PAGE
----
Recover password

Play explores loneliness and the need to fit in

Fran Martone directs a rehearsal of “Water by the Spoonful” at Teatro Paraguas. She said she read the play and fell in love with it. (Eddie Moore/Albuquerque Journal)

Fran Martone directs a rehearsal of “Water by the Spoonful” at Teatro Paraguas. She said she read the play and fell in love with it. (Eddie Moore/Albuquerque Journal)

SANTA FE, N.M. — A play that won the Pulitzer Prize only two years ago is being performed in Santa Fe simply because Fran Martone was intrigued by the title when she saw it advertised while she was in Washington, D.C.

“I ordered the play and fell in love with it on the first read” – something that hardly ever happens, said Martone. “The rest is history.”

“Water by the Spoonful” will be performed by Teatro Paraguas today through March 16 in its small, black-box theater on Santa Fe’s mid-west side. Two storylines run on different tracks in the beginning – one of a veteran of the Iraq War working in a Subway restaurant and dealing with the death of the aunt who raised him, while the other follows the stories of crack addicts interacting through an online forum.

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By the end, though, those separate threads pull together into one web of associations. The veteran confronts his mother, who runs the chat room where the addicts interact.

And we learn that “Water by the Spoonful” refers to instructions given to that mother when her kids were small and had the stomach flu. She followed the instructions – until she left to find her next fix, with the consequences irreparably ripping the bonds holding that family together.

“The play invites us all to look at the chaos and pain around the Iraq War, addiction and family, but in a way that is lyrical, empathic … the idea is for humanity to connect with each other. That seems very important to me in this day and age,” said Martone, who is directing the production here.

She proposed the play to Argos MacCallum, artistic director of Teatro Paraguas, who said he was happy to be presented with such a contemporary piece. “Our focus now is to do a number of these very contemporary plays,” he said.

The theater focuses on Latino theater, and “my personal feeling is that it’s so important to get women’s voices in theater,” he added.

“Water by the Spoonful” is written by Quiara Alegria Hudes and some of the characters, the veteran and his family, are Puerto Rican. Martone said she has Latino actors playing an Anglo, a Japanese-American, an African-American, and, yes, a Latino, and a Native American actor playing a Puerto Rican.

“I think it works,” she said of the local ethnic melange.

Roxanne Tapia plays a Japanese girl, made American by adoption, who moves to Japan to teach English. Growing up in a very white town, she felt isolated, a condition that wasn’t changed by going to Japan as an American, Tapia said of her character.

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“The desire for connection is universal,” she said. “Nobody has gone through life without feeling isolated and alone. It’s a universal theme.”

Tapia said she saw the play performed in Boston. “I loved it. I came away saying, ‘That’s a very intense play.’ It’s a lovely piece of work.”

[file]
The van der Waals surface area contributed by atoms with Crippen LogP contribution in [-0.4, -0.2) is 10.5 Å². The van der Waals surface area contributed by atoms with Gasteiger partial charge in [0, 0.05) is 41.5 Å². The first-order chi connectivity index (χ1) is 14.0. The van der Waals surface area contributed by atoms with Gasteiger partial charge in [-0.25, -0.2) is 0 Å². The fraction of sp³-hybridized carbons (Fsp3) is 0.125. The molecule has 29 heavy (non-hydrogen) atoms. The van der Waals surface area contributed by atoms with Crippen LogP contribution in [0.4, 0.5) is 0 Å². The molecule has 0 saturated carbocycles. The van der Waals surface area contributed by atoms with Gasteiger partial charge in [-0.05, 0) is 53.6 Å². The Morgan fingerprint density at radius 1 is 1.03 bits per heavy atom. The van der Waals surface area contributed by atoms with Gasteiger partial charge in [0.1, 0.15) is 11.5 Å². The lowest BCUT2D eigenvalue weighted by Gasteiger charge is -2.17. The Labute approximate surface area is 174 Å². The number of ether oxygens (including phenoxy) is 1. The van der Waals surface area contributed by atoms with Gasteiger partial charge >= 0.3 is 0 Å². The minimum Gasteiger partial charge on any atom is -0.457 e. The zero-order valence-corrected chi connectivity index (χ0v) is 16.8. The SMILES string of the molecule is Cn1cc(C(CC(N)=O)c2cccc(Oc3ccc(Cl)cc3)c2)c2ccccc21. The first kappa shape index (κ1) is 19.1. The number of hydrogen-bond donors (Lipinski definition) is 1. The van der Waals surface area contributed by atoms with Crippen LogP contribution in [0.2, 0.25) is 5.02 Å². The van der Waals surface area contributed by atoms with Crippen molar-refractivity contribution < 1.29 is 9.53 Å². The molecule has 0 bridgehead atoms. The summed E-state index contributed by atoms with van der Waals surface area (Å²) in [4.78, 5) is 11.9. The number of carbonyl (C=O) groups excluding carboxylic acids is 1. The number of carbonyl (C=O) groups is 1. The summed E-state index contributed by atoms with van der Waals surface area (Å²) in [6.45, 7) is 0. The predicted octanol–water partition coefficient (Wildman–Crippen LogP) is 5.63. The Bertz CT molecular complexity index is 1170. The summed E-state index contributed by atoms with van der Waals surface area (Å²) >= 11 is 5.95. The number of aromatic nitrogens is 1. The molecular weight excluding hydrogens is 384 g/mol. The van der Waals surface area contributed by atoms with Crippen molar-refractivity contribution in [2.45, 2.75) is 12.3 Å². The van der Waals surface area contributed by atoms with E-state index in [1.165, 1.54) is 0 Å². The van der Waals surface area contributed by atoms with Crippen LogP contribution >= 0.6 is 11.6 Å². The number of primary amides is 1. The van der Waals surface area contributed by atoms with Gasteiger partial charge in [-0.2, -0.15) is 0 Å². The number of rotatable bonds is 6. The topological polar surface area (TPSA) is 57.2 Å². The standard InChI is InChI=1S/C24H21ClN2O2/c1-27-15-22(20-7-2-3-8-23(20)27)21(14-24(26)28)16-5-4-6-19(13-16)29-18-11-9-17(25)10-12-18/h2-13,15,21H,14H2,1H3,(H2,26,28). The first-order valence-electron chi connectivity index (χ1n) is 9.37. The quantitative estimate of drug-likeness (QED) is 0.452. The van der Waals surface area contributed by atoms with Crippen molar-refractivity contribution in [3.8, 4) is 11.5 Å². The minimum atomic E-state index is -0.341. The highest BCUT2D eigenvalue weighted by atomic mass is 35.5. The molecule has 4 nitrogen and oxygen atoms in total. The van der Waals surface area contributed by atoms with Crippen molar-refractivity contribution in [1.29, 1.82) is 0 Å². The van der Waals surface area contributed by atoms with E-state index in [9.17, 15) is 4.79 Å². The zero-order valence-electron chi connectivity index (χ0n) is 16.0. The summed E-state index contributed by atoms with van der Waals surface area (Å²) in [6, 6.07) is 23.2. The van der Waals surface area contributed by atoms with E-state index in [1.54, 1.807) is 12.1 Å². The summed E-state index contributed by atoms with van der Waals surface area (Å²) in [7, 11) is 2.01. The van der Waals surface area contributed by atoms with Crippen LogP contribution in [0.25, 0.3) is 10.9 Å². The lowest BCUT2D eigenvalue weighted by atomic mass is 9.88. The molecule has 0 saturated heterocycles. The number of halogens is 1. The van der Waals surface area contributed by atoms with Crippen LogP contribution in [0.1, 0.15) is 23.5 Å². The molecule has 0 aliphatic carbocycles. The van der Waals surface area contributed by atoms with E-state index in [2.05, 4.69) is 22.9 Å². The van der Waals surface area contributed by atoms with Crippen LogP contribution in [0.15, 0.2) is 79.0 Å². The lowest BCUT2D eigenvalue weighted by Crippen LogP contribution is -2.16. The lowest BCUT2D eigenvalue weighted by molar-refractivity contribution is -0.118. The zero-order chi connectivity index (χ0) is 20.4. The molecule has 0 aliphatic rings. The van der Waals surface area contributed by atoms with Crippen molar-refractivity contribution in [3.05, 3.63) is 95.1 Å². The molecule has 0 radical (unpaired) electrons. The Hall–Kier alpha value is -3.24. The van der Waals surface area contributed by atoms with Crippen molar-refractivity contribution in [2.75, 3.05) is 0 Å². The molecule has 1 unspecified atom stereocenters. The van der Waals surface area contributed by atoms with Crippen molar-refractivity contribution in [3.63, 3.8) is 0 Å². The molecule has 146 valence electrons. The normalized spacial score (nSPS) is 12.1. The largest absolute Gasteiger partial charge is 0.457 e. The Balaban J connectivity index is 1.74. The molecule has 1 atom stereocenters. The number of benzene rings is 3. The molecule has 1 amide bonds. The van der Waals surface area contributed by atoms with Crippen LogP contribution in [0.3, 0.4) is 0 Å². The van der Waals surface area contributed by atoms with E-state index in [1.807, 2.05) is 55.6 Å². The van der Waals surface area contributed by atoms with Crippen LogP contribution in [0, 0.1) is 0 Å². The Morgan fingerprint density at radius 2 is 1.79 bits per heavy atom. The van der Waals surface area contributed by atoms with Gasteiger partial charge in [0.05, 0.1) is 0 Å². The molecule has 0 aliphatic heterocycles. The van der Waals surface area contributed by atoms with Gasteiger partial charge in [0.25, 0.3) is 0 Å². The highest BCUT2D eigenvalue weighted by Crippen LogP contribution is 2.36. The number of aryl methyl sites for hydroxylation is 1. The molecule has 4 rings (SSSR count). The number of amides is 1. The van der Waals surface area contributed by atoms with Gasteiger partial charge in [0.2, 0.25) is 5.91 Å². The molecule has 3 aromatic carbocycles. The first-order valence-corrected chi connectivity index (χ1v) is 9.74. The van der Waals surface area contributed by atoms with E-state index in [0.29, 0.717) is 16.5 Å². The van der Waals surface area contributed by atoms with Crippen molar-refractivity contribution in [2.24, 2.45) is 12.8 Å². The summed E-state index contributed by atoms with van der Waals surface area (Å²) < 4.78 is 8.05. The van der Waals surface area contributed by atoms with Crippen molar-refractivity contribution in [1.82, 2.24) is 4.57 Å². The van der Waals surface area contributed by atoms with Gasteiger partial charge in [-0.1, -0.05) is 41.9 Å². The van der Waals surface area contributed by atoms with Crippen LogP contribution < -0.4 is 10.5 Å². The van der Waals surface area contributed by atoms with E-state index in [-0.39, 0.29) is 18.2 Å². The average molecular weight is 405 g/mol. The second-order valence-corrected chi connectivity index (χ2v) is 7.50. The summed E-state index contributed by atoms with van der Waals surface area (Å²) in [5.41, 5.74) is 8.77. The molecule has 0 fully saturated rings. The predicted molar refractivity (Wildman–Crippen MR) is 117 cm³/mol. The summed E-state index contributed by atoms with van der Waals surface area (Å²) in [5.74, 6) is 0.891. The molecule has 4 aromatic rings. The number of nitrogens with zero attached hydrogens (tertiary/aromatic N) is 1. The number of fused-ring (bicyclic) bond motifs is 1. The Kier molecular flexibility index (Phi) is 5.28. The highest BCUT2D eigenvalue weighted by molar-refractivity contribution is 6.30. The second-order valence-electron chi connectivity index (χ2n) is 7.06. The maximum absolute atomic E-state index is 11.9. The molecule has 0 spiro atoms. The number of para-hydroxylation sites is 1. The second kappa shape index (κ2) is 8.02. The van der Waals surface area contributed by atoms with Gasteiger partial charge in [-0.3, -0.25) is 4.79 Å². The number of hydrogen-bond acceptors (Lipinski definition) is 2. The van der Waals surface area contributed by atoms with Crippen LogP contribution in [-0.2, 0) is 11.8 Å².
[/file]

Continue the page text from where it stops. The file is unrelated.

Roxanne Tapia as Orangutan and Rick Vargas, playing Chutes and Ladders, rehearse “Water by the Spoonful” at Teatro Paraguas, which is staging the Pulitzer Prize-winning play through next weekend. (Eddie Moore/Albuquerque Journal)

Roxanne Tapia as Orangutan and Rick Vargas, playing Chutes and Ladders, rehearse “Water by the Spoonful” at Teatro Paraguas, which is staging the Pulitzer Prize-winning play through next weekend. (Eddie Moore/Albuquerque Journal)

Rick Vargas, along with Tapia, plays a character who interacts via the addiction chat room – the actors communicate with each other from separate spaces onstage, speaking aloud the words they are typing on their computers.

“It’s a challenge for me because I’m not interacting eye-to-eye with other actors,” he said. His character, according to one line, “not only colored outside the lines, but ate the crayon.”

“I look at it as a play about community,” he said, noting that such connection can occur online among people separated by thousands of miles. “Everybody in this play is not afraid to ask for help.”

In addition to two other characters, MacCallum himself plays an Iraqi ghost who keeps asking for his passport back.

“I’m living in Elliot’s head,” he said, referring to the war veteran. Military protocol, MacCallum said, is to take a passport from people shot in Iraq as a record of the Army’s kills. The implication is that Elliot shot and killed the ghost who continues to haunt him.

In most plays, Tapia said, characters grow as they discover their strengths. In this one, they grow because they know their weaknesses.

“Water by the Spoonful” is the second play in an intended trilogy by Hudes. It was preceded by “Elliot, a Soldier’s Fugue,” whose focus was on that character’s war experiences. The first play is influenced by Bach’s music, while this one is styled on the jazz of John Coltrane.

The music’s influence on “Water by the Spoonful” relates to dissonance, Martone said, “about tolerating things that are not beautiful but are worthy of our tolerance or acceptance.”

“Or appreciation,” Tapia added.

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